After serving the U.S. Army for more than 30 years during Vietnam and Korea, being decorated four times for valor and receiving the Army’s highest medal for service — the Distinguished Service Medal — Lewis is understandably upset about being treated like a terrorist.

Three years ago Lewis started getting delayed at airports because he shares a name with a terrorist on the TSA No-Fly List, being delayed more than 40 times. Every time he’s delayed he has to stand in line and check in with an airline attendant who takes his drivers license and determines he’s not a terrorist.

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New Security Concerns For Feds

Another embarrassing example of the Federal Government caught with their pants down also serves as another reason why trusting them to protect your privacy could be disastrous despite delusions of government and businesses safeguarding people’s private communications and financial information.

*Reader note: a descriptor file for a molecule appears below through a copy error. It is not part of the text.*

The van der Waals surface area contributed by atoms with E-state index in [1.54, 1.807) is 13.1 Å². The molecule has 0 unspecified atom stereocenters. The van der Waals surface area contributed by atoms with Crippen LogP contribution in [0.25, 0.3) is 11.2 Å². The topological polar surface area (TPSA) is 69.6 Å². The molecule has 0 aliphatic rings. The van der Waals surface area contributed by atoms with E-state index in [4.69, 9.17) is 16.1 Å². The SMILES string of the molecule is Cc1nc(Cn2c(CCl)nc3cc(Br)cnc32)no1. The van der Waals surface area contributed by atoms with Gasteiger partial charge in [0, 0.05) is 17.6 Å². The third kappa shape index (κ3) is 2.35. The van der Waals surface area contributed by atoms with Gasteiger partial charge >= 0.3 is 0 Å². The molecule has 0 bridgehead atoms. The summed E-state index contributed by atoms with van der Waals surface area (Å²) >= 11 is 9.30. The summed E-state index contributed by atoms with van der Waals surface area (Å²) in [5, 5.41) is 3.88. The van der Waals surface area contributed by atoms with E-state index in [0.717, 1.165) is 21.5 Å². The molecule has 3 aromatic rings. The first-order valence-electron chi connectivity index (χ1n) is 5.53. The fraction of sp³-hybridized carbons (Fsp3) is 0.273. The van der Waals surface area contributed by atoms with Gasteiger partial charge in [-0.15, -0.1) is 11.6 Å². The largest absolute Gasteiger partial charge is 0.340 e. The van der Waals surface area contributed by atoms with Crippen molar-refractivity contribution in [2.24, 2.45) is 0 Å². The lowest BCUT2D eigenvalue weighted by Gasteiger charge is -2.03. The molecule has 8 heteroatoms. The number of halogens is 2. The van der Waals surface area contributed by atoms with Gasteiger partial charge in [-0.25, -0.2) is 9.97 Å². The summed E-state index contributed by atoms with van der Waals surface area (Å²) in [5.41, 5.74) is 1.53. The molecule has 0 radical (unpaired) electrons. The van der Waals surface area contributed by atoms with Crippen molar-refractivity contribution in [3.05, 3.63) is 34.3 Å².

The Los Angeles Times reported that an illegal immigrant from Lebanon with relatives linked to the militant Islamic group Hezbollah forged her way to citizenship by paying a U.S. citizen to marry her, lied her way through national security background checks, joined the FBI and the CIA, then accessed government computers for restricted information relating to her relatives and a U.S. investigation into the group.

Nada Nadim Prouty, a 37-year-old Lebanese national pleaded guilty to conspiracy, unauthorized computer access and naturalization fraud, agreeing to cooperate with authorities in an ongoing investigation into the security breaches. Court papers were unsealed Tuesday providing the details.